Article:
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Miss Manners by Judith Martin, Nicholas Ivor Martin and Jacobina Martin

Cash Gift Comes With Instructions on Its Use

DEAR MISS MANNERS: My sister-in-law sent my husband $1,200 and told him to spend it on clothes and stuff for himself.

It takes me one month to earn that kind of money working 40 hours a week. For the past three months, I have been working 80 hours a week to support us. I am stressed and tired to the max, but I do it so we can be comfortable. My husband does not work, which is an arrangement we agreed on.

We just got married and moved into a house that needs furnishings. I feel that he should not accept the gift if it is tied to how she wants it spent. I think that the money should be used to buy necessities. There are a lot of things we need and want. Clothes are not one of them -- especially $1,200 worth of clothes.

I feel disrespected by his family. I work very hard to support us, and to have them dictate how to spend a gift of cash is creating a huge rift between us. Am I overthinking this?

GENTLE READER: You are underthinking it.

Every time Miss Manners believes she has completed her list of reasons for disliking cash as presents, a Gentle Reader is kind enough to provide another.

Etiquette awards the choice of gift to the giver, but frowns on attaching conditions. (The difference between a suggestion and a condition is left to the reader to determine.)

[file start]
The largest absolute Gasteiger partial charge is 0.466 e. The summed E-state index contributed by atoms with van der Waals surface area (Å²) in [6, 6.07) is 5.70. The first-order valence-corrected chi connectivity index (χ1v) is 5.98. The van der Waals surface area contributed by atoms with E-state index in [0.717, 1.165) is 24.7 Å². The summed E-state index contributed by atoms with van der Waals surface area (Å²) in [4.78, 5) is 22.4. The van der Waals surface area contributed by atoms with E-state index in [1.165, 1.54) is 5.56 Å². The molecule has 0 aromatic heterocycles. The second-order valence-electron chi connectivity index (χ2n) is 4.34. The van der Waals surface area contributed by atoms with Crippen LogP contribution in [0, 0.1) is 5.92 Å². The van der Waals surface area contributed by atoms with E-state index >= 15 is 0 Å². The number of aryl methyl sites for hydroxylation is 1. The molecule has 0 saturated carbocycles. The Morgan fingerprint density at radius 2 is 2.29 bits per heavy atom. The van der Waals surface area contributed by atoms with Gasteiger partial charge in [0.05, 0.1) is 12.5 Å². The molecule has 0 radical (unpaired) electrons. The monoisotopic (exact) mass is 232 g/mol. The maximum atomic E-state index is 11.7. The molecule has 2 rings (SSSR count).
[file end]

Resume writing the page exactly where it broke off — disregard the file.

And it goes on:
Etiquette also recognizes the recipient as the beneficiary. Had your husband received a box of chocolates, it would have been considerate of him to offer you some -- precisely because there was no requirement that he do so.

As both you and your sister-in-law are at fault, Miss Manners will address herself to your husband, and suggest that it will be easier on him if, in the future, when his sister wants to spoil him, she precedes it with a private phone call so she can provide an actual present.

DEAR MISS MANNERS: My mother died seven years ago. Her sister, who is in her 90s, is the only family member of her generation still alive. She and my mother were not close and I have not had good relations with my aunt.

When my aunt dies, am I, as the oldest member of the next generation, obligated to send flowers or make a donation to her designated charity? If so, can I send it on behalf of her sister, my mother, even though she is deceased? Or can I simply send a short note to my cousin, with whom I am not close, offering her my sympathy?

My mother was a paragon of good manners and I feel obligated to make sure she would be represented well.

GENTLE READER: You are right to represent your mother’s feelings, rather than your own, on the death of your aunt. But the name at the bottom must be your own: Anything made to look like it comes from your deceased mother will be alarming, and might also be seen as disrespectful.

Write a letter to your cousin expressing your own condolences. Although such letters are not typically long, there will be plenty of room to include the kind words you believe your mother would have said to mark the occasion.

(Please send your questions to Miss Manners at her website, www.missmanners.com; to her email, dearmissmanners@gmail.com; or through postal mail to Miss Manners, Andrews McMeel Syndication, 1130 Walnut St., Kansas City, MO 64106.)